After scooping out a pumpkin, here is a way your child can show and tell about it with this What’s Inside Your Pumpkin activity. More fun but less gooey. It also makes a book your child can read, even if there aren’t any words.
Before starting this activity, you and your child need to explore what’s inside a pumpkin. The best way to do this is by scooping one out. We did this earlier and left the seeds and fibers out overnight to make it easier to separate and give the seeds a little time to dry. You can also put the stuff in warm water and sort of wash out the seeds. Kids need to help scooping one out so they can experience for themselves what’s inside.
Besides some seeds and hands-on time in a pumpkin, this activity needs two pieces of thicker paper, one a pale orange or yellow color and one bright orange, lots of glue, and pieces of yellow or orange yarn.
Big hands can cut the two pieces of paper into the shape of a pumpkin. Leave a bit of stem at the top to staple the pages together. Also, print the title on the orange paper, What’s Inside a Pumpkin? Some children might be able to copy a few of the letters or write their name on the page.
On the second sheet of paper, kids get to glue the pumpkin guts or brains. The yarn is like the fiber strands. The seeds are the real ones from scooping out the pumpkin. Gluing the yarn isn’t easy because it will sticky to fingers. Getting the seeds to stay on the paper needs quite a bit of glue. A paint brush is a great tool for this.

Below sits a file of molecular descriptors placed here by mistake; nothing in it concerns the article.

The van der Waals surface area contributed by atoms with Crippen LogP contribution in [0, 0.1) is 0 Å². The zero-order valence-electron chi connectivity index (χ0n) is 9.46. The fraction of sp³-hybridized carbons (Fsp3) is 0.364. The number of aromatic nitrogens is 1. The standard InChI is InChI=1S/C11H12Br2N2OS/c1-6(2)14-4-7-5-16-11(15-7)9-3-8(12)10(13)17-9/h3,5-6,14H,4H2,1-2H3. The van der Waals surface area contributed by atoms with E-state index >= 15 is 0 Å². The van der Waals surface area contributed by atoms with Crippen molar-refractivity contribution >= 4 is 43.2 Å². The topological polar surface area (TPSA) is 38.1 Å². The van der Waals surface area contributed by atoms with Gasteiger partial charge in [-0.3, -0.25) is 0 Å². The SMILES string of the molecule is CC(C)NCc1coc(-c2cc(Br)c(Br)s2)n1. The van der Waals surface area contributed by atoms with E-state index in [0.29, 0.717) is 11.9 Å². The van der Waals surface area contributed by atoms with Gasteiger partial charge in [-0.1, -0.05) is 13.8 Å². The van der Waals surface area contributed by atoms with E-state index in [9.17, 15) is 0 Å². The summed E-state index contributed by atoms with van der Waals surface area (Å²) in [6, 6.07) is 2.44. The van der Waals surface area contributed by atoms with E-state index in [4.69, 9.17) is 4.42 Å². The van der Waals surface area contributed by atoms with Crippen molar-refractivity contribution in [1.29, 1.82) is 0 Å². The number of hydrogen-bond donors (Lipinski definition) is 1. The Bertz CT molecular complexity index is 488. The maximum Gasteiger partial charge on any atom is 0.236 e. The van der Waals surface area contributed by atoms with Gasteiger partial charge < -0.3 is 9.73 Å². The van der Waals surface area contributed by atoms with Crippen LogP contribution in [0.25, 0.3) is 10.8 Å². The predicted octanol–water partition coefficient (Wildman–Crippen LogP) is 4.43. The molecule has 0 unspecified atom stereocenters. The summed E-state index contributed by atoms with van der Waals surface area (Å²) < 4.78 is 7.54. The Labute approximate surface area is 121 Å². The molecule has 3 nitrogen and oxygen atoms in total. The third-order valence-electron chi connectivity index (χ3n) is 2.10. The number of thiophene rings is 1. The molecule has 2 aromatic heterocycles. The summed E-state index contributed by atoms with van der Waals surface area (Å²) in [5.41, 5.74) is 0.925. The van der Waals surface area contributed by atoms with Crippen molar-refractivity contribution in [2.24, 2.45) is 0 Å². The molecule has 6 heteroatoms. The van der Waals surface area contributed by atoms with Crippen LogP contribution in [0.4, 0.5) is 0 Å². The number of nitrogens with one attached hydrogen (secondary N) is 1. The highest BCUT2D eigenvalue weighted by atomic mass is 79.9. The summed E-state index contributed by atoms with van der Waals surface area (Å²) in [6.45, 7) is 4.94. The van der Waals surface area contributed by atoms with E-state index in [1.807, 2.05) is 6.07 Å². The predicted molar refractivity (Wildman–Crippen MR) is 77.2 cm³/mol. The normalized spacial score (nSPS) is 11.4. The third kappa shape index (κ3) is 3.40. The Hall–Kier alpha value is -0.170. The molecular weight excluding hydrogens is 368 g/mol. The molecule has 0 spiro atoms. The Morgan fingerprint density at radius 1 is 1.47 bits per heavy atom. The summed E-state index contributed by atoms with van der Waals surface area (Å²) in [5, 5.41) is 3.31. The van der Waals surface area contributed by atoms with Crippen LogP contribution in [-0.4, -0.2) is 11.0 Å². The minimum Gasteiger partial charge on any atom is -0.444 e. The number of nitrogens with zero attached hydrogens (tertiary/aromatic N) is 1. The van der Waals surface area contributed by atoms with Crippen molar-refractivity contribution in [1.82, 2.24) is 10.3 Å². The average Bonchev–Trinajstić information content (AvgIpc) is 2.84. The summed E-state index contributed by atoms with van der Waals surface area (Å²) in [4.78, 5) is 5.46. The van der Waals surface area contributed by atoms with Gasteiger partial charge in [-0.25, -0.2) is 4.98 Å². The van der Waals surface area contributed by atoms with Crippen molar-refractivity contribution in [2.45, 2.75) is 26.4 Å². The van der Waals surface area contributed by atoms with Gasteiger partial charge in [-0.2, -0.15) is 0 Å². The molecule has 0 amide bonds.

Once the glue has dried, staple the two pages together. Now, kids can ‘read’ their book. They will know the title from memory. When they lift up that page and turn to the next, they can show and tell what they found.
Contrary to what it looks like, reading doesn’t start with the words on a page. Reading starts with the words we already know and use, no matter what language we speak. Reading is based on meaning. Having the experience of scooping out a pumpkin to see what’s inside gives kids a connection. They may not have a clue about the letters but they sure have the meaning. The yarn and the seeds are taking the place of the words and kids are reading them. You can write the word seeds beside the real ones to show kids the link between the funny squiggles and the real things.
These two What’s Inside A Pumpkin pages are your child’s very own book. Wouldn’t you say now the effort to get the seeds from the pumpkin was worth it?